“What we try to portray here at the refuge is exactly what the Maxwell family intended when they gave the funds that started this in the 1940s."
What Betty Schmidt loves most about the prairie at Maxwell Wildlife Refuge is that it never looks the same twice.
“What a lot of people don’t realize is that it changes every time. You can come here once, but have you been here in the spring to see the wildflowers? Have you seen the elk in January? Have you seen the colors change out here in the fall?” asked Schmidt, president of the Friends of Maxwell.
That diversity is what makes seeing the elk herd such a special experience. The elk tend to stay concealed in the trees on the 2,800-acre refuge, but in the winter, the herds will greet residents visiting on one of the refuge’s tram rides.
“You wouldn’t see them like this unless you were out in the wilderness and just happened to walk upon one accidentally,” Schmidt said. “When it’s a warmer winter, you won’t see them as close, but they’re still much closer than you’d see in other situations. They’re a little more shy than bison but they’re familiar with our tours since we’ve been doing them for 23 years.”
The shyness of elk can be troublesome when scheduling tours, but clever volunteers have a better understanding of how herds operate.
“We knew that it would warm up around noon and the elk would disperse around then, so we just needed to schedule carefully,” Schmidt said. “We’re able to keep their attention with range cubes off the feed truck. You might look at our feed truck driver and think ‘oh, he’s just dropping range cubes out there.’ But what he’s doing is repositioning the herd in a new area that hasn’t been trampled down yet.”
What might seem like a simple change, rotating feeding areas, works toward conservation.
“That’s very important to our grasses and wildflowers, things they survive on in our ecosystem,” Schmidt said. “In the conservation of the soil, if we feed too close to the trams or the trails, it will start grinding the soil down. Our feed truck driver is very aware of what he’s doing.”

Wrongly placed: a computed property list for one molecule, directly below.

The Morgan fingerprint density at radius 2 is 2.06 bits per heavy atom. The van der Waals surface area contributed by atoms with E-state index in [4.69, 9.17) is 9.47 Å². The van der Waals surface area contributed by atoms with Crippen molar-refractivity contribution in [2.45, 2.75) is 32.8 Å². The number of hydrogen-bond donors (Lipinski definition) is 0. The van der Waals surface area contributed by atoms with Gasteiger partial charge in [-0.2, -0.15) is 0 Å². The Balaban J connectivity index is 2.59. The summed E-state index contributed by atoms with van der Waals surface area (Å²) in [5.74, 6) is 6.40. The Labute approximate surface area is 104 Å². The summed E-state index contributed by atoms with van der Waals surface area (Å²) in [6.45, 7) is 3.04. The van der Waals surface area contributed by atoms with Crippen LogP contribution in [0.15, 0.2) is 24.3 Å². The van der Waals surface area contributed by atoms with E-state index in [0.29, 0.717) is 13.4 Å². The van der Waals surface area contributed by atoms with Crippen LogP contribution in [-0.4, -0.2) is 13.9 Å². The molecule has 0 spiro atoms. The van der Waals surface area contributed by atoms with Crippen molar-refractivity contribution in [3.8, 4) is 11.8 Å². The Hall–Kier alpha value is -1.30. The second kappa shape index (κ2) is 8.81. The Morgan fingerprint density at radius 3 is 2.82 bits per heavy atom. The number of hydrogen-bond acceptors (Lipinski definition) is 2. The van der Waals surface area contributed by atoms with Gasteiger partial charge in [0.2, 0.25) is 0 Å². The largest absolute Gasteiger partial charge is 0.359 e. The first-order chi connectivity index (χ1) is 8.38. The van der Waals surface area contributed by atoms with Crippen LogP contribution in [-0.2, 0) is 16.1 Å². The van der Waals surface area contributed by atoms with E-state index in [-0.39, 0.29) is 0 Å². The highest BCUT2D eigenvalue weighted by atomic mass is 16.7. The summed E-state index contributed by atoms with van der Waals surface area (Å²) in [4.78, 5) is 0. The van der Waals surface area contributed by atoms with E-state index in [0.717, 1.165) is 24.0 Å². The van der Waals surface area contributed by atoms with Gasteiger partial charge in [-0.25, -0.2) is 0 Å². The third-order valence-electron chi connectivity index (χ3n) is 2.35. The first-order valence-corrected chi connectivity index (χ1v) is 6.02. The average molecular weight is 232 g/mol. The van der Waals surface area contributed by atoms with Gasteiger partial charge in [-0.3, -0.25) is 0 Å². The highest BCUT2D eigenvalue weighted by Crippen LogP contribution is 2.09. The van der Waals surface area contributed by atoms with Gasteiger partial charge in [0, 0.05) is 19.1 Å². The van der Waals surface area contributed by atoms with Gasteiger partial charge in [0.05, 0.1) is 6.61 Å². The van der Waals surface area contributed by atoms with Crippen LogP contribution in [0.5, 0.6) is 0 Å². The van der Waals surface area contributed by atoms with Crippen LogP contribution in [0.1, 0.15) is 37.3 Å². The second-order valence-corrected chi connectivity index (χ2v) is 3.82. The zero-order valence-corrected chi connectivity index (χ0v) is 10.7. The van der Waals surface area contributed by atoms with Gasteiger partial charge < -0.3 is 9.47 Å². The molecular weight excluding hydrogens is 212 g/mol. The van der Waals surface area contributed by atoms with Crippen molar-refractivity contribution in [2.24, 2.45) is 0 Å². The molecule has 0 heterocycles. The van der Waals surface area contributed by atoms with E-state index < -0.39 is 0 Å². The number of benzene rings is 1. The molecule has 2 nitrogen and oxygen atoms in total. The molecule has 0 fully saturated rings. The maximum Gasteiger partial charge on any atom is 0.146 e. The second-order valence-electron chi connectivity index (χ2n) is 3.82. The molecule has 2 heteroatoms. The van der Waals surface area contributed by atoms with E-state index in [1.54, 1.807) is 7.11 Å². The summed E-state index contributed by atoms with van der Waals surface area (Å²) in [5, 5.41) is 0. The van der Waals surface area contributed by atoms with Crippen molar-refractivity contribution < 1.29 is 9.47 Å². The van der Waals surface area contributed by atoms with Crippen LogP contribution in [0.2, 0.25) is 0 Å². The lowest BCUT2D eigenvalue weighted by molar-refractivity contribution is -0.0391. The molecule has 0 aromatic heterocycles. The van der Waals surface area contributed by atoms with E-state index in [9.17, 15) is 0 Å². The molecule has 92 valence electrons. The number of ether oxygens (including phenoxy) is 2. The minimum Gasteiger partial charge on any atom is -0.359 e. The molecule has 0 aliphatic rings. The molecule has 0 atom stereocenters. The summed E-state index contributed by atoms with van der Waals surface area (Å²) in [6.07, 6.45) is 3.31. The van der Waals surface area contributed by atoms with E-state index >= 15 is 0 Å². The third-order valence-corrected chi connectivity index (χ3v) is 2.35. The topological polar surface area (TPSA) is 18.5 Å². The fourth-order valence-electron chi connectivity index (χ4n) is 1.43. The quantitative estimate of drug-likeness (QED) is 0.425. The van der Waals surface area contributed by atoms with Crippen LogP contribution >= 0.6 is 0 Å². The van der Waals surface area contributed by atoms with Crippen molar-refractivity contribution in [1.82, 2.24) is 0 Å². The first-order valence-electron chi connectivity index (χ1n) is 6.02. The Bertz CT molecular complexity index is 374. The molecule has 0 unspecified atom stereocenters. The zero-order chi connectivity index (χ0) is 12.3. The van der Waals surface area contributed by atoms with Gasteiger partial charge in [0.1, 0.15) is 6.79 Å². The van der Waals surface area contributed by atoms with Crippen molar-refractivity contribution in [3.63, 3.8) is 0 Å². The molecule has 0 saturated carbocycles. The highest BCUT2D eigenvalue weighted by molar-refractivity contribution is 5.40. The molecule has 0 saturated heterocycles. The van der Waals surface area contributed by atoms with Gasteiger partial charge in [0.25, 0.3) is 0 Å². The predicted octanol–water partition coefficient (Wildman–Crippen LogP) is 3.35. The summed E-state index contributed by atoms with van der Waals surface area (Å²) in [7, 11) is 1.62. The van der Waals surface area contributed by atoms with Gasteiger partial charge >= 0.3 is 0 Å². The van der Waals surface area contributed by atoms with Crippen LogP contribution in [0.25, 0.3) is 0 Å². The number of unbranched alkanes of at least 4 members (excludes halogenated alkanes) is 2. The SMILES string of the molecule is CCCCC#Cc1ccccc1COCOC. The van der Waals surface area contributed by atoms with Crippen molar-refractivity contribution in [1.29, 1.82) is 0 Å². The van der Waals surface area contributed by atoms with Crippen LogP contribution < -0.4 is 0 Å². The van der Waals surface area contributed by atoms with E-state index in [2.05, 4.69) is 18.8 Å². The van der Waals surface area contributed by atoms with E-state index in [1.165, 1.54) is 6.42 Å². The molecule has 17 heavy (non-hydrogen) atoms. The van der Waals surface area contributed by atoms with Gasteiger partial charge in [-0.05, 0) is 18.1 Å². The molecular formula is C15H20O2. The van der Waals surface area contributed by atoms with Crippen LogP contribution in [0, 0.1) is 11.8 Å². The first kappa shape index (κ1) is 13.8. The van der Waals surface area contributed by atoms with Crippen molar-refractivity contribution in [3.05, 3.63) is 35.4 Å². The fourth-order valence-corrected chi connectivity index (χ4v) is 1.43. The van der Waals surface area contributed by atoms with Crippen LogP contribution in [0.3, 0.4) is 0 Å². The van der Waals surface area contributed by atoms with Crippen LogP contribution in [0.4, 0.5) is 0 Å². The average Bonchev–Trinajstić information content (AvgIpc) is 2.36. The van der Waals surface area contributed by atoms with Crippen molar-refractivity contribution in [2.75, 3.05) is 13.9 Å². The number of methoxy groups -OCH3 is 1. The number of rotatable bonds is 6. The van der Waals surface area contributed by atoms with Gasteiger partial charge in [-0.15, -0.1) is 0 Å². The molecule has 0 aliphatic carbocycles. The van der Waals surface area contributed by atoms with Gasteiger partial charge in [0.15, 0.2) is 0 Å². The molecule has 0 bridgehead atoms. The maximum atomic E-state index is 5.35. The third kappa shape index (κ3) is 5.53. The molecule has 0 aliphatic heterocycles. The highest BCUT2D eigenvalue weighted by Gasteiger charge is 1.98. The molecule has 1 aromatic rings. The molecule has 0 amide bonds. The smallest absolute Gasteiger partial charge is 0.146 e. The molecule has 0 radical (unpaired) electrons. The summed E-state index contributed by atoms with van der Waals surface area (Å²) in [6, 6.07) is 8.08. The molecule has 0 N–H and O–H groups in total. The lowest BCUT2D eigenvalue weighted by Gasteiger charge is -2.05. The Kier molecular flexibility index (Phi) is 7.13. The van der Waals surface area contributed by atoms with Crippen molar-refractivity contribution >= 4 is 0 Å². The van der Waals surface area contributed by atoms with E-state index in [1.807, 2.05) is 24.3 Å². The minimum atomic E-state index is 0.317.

Maxwell Wildlife Refuge is home to 70 elk and 160 bison, and the Friends of Maxwell has designed programs and activities at the refuge since 1993.
It is a local non-profit organization that works with the Kansas Wildlife and Parks to teach about the wildlife, history of the area and the importance of preserving the environment.
“Our main mission isn’t numbers, it’s the education,” Schmidt said. “What we try to portray here at the refuge is exactly what the Maxwell family intended when they gave the funds that started this in the 1940s. The had stipulations to keep the land as it was in the 1800s. We try to give a quality to the experience, instead of quantity.”
During the 1800s gold rush, John Gault Maxwell travelled from New York to California, but fell in love with the Kansas prairie on the way.
In 1859, Maxwell drove his herd of bison to set up a homestead in Kansas. He then married and had two sons, John and Henry. He dreamed of preserving a bit of prairie with roaming buffalo for generations to visit, learn about and experience buffalo like he did in the 1800s.
After his death in 1940, his sons donated 2,560 acres to the Kansas Forestry, Fish and Game commission, with 300 acres set aside for a fishing lake.
Several subspecies like Merriam’s elk and the eastern elk have gone extinct over a century ago, but efforts like Maxwell’s are what have kept species of elk alive. According to the Smithsonian National Museum of Natural History, many of the 750,000 elk live on federally protected lands in the U.S. and Canada.
“The elk and bison came in 1951 — we had 10 bison and six elk. Now, we have over 70 elk. They’ll have their babies in June so those numbers will go up,” Schmidt said. “Our refuge manager can usually get better numbers because they’ll jump out, then they’ll jump back in. We get calls from farmers in the area telling us that there’s elk in their field. We don’t retrieve them because they’re traumatized by transport, but they usually just come back on their own.”
For other populations, conservation efforts are still in progress.
“The refuge tries to burn every three years to manage the grasses, but blue birds nest in dead wood. When we burned, we lost the blue bird population, so now we have blue bird boxes along the road. We give reports each year on how many fledglings we have to make sure we’re maintaining that aspect of our ecosystem,” Schmidt explained. “Conservation was important to the Maxwell family and Mr. Maxwell instilled that forward sight in his sons, who were the donors. This property is virgin soil, it’s never been farmed, and Mr. Maxwell knew that if farmers kept plowing all the land then we’d no longer have this.”
Schmidt hopes that these conservation efforts will preserve the refuge for visitors for years to come.
“We do sunset tours in October specifically for people who live in cities and can’t believe the number of coyotes out here. There’s different seasons for everything and there’s not a time that I come out here and don’t learn something,” Schmidt said. “People pick up on what we’re doing here so they visit, and then they come back and bring a friend.”
For more information, contact the Friends of Maxwell by visiting www.maxwellwildliferefuge.com or calling the tour center at 620-628-4455.